Kyle Bass, an Investor’s Cautionary Tale

Kyle Bass is an American hedge fund manager who founded Hayman Capital Management in Dallas in 2006, but that’s not what he’s known for recently.

After making his name (and a fortune) by correctly predicting the 2008 subprime mortgage crisis he’s made nothing but questionable decisions since.

Bass has long been a proponent of the shortsightedly irresponsible policies of Argentina’s President, Cristina Fernández de Kirchner. Argentina defaulted on its sovereign debt for the second time in thirteen years and Bass frequently defended this move. These policies which have bankrupted a once prosperous nation were lambasted by New York Judge Thomas Griesa. In his ruling, Griesa said that Argentina would have to pay its creditors in full, not just when and if they take a reduced settlement – also known as “following the law.” Bass jumped to Kirchner’s defense saying this ruling was the equivalent of holding the nation hostage.

Bass invested in General Motors prior to the highly publicized fatalities caused by faulty steering columns and airbags. So Bass’s response was to blame the victims, baselessly claiming they were drunk or not wearing seatbelts as to deflect blame from GM.

Bass has become known to target a pharmaceutical firm, short-sell its stock, and then challenge their patents via a front organization. The media coverage causes the stocks to plummet. This makes Bass easy money while the companies have to respond by increasing their prices – which directly impacts the consumers who need the now more expensive medicine. Bass, predictably, insisted he was doing this all to bust the patents and drive drug prices down across the board, but the paper trail of his financial benefit made this false claim obvious. And the jig may soon be up, as the Patent Trial and Appeals Board is considering sanctioning Bass for abusing the system with his patent challenges.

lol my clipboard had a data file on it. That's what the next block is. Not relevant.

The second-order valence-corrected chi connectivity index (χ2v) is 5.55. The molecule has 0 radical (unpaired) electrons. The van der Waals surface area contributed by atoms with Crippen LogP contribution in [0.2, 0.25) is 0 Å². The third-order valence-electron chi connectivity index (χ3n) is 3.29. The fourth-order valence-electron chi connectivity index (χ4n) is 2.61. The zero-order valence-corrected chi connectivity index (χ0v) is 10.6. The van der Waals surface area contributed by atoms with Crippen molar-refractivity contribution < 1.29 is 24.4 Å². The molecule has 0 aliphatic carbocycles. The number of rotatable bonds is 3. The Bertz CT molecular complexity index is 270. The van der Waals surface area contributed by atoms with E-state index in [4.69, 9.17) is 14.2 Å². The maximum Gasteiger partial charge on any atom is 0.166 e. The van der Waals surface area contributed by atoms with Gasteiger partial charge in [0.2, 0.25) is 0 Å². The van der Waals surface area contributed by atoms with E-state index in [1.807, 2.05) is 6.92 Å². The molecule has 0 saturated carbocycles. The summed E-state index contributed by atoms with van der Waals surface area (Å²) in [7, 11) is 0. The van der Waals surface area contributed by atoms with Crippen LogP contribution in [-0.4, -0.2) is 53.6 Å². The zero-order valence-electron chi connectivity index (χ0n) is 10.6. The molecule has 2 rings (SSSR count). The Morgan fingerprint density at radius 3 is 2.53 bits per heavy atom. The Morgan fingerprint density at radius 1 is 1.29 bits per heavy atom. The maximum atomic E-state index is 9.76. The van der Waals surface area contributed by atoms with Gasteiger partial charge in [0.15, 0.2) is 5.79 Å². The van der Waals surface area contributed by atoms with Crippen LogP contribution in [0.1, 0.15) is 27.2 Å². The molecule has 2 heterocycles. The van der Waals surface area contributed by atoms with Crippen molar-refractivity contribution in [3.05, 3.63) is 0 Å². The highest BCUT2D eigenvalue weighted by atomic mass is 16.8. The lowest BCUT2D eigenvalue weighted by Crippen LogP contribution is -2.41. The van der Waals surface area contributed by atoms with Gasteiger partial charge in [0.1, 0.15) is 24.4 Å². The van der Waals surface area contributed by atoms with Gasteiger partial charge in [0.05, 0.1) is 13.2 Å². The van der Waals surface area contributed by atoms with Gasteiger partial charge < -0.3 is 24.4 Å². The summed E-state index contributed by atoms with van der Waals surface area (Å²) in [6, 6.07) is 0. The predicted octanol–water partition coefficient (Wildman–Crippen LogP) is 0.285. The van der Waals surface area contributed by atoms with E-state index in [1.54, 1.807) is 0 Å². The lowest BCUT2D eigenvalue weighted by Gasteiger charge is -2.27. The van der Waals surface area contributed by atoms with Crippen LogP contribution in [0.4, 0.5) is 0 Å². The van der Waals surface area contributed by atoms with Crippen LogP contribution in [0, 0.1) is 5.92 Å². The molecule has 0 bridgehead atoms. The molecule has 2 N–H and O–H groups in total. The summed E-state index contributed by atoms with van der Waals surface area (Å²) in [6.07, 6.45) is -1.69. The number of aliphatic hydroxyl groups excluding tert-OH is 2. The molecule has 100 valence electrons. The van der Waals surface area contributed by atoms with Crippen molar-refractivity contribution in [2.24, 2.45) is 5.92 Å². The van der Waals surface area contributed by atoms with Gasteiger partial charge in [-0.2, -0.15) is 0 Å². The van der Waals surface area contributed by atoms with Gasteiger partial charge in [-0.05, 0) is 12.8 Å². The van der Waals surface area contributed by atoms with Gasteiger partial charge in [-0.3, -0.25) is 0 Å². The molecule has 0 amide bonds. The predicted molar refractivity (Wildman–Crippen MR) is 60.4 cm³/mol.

As to how it looks for Bass going forward, the PTAB has denied his first two patent challenges, and bills are circulating through both the House of Representatives and Senate Judiciary Committees to expressly outlaw this specific type of behavior in the pharmaceutical markets. And, as to his original bread and butter? Barron’s Jim McTague says Bass’s mutual funds have lost approximately 30% in 2014 when most managed funds have netted a positive 30% that year.

Cisco Systems Guilty of Patent Infringement

The US Supreme Court today ruled against Cisco Systems, the largest maker of computer network technology in the world.

In the $64 million patent case, the tech company claimed that it acted in “good faith” when they copied and marketed a wireless connections system.

A jury ruled in favor of Commil USA LLC, in April 2011, and in 2013, an appeals court decided to give Cisco the benefit of the doubt, and decided on a retrial. The case went to the Supreme Court.

According to Jim Dondero, The Supreme Court rejected arguments by the San Jose (California) company, and they were twice declared guilty by two lower court judges of violating patent law. However, in June 2013, an appeals court ruled that Cisco should be allowed to show that its business had always been guided by “good faith.”

According to Cisco Systems, they believed that the patent of Commil USA LLC was “invalid,” and based on that, produced similar systems.